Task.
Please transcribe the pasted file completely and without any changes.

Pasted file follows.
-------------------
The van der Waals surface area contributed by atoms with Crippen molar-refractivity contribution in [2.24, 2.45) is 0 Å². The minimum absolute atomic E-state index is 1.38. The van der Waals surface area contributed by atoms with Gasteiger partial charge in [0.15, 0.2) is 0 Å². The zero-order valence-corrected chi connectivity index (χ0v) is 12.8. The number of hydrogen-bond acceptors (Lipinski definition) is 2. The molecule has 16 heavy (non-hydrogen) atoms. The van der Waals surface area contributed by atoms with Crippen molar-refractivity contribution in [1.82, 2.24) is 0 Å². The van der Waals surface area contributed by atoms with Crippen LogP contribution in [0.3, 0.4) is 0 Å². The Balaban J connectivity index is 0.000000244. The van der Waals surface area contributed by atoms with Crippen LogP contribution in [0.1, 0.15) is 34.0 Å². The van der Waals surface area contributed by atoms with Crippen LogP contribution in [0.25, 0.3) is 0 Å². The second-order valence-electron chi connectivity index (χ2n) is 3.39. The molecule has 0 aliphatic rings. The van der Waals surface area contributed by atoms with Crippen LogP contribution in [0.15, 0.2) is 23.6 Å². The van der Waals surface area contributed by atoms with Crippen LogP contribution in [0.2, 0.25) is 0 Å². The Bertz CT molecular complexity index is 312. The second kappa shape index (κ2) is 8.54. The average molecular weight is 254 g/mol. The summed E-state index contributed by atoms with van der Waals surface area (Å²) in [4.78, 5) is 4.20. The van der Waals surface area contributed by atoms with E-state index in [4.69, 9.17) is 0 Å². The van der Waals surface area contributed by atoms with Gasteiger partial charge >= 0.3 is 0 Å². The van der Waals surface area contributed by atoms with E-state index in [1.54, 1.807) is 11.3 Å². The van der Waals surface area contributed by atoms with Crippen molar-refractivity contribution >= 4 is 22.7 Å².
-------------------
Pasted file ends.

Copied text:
The van der Waals surface area contributed by atoms with Crippen molar-refractivity contribution in [2.24, 2.45) is 0 Å². The minimum absolute atomic E-state index is 1.38. The van der Waals surface area contributed by atoms with Gasteiger partial charge in [0.15, 0.2) is 0 Å². The zero-order valence-corrected chi connectivity index (χ0v) is 12.8. The number of hydrogen-bond acceptors (Lipinski definition) is 2. The molecule has 16 heavy (non-hydrogen) atoms. The van der Waals surface area contributed by atoms with Crippen molar-refractivity contribution in [1.82, 2.24) is 0 Å². The van der Waals surface area contributed by atoms with Crippen LogP contribution in [0.3, 0.4) is 0 Å². The Balaban J connectivity index is 0.000000244. The van der Waals surface area contributed by atoms with Crippen LogP contribution in [0.1, 0.15) is 34.0 Å². The van der Waals surface area contributed by atoms with Crippen LogP contribution in [0.25, 0.3) is 0 Å². The second-order valence-electron chi connectivity index (χ2n) is 3.39. The molecule has 0 aliphatic rings. The van der Waals surface area contributed by atoms with Crippen LogP contribution in [0.15, 0.2) is 23.6 Å². The van der Waals surface area contributed by atoms with Crippen LogP contribution in [0.2, 0.25) is 0 Å². The Bertz CT molecular complexity index is 312. The second kappa shape index (κ2) is 8.54. The average molecular weight is 254 g/mol. The summed E-state index contributed by atoms with van der Waals surface area (Å²) in [4.78, 5) is 4.20. The van der Waals surface area contributed by atoms with E-state index in [4.69, 9.17) is 0 Å². The van der Waals surface area contributed by atoms with Gasteiger partial charge >= 0.3 is 0 Å². The van der Waals surface area contributed by atoms with E-state index in [1.54, 1.807) is 11.3 Å². The van der Waals surface area contributed by atoms with Crippen molar-refractivity contribution >= 4 is 22.7 Å².